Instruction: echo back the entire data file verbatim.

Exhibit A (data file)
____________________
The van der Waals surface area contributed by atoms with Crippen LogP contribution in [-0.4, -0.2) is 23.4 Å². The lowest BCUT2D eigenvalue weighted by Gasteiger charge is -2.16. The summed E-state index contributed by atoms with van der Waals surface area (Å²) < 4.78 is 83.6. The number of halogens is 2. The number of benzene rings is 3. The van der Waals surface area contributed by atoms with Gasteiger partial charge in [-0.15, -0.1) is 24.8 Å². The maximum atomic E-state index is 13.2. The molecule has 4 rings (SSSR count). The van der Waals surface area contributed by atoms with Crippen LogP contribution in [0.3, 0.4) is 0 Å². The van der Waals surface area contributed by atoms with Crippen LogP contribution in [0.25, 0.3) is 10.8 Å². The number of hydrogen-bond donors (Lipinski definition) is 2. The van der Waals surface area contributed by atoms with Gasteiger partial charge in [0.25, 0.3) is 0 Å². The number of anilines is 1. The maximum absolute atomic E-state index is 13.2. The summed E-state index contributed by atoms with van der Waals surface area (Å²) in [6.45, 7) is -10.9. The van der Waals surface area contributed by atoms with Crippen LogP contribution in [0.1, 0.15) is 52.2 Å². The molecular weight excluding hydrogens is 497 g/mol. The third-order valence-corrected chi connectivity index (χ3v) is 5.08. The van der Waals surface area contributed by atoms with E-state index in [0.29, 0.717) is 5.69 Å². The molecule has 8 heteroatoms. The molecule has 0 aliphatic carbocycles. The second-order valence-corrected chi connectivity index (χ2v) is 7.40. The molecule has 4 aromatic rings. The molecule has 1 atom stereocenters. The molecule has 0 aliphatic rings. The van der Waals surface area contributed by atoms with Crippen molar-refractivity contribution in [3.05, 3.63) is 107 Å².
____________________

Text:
The van der Waals surface area contributed by atoms with Crippen LogP contribution in [-0.4, -0.2) is 23.4 Å². The lowest BCUT2D eigenvalue weighted by Gasteiger charge is -2.16. The summed E-state index contributed by atoms with van der Waals surface area (Å²) < 4.78 is 83.6. The number of halogens is 2. The number of benzene rings is 3. The van der Waals surface area contributed by atoms with Gasteiger partial charge in [-0.15, -0.1) is 24.8 Å². The maximum atomic E-state index is 13.2. The molecule has 4 rings (SSSR count). The van der Waals surface area contributed by atoms with Crippen LogP contribution in [0.3, 0.4) is 0 Å². The van der Waals surface area contributed by atoms with Crippen LogP contribution in [0.25, 0.3) is 10.8 Å². The number of hydrogen-bond donors (Lipinski definition) is 2. The van der Waals surface area contributed by atoms with Gasteiger partial charge in [0.25, 0.3) is 0 Å². The number of anilines is 1. The maximum absolute atomic E-state index is 13.2. The summed E-state index contributed by atoms with van der Waals surface area (Å²) in [6.45, 7) is -10.9. The van der Waals surface area contributed by atoms with Crippen LogP contribution in [0.1, 0.15) is 52.2 Å². The molecular weight excluding hydrogens is 497 g/mol. The third-order valence-corrected chi connectivity index (χ3v) is 5.08. The van der Waals surface area contributed by atoms with E-state index in [0.29, 0.717) is 5.69 Å². The molecule has 8 heteroatoms. The molecule has 0 aliphatic carbocycles. The second-order valence-corrected chi connectivity index (χ2v) is 7.40. The molecule has 4 aromatic rings. The molecule has 1 atom stereocenters. The molecule has 0 aliphatic rings. The van der Waals surface area contributed by atoms with Crippen molar-refractivity contribution in [3.05, 3.63) is 107 Å².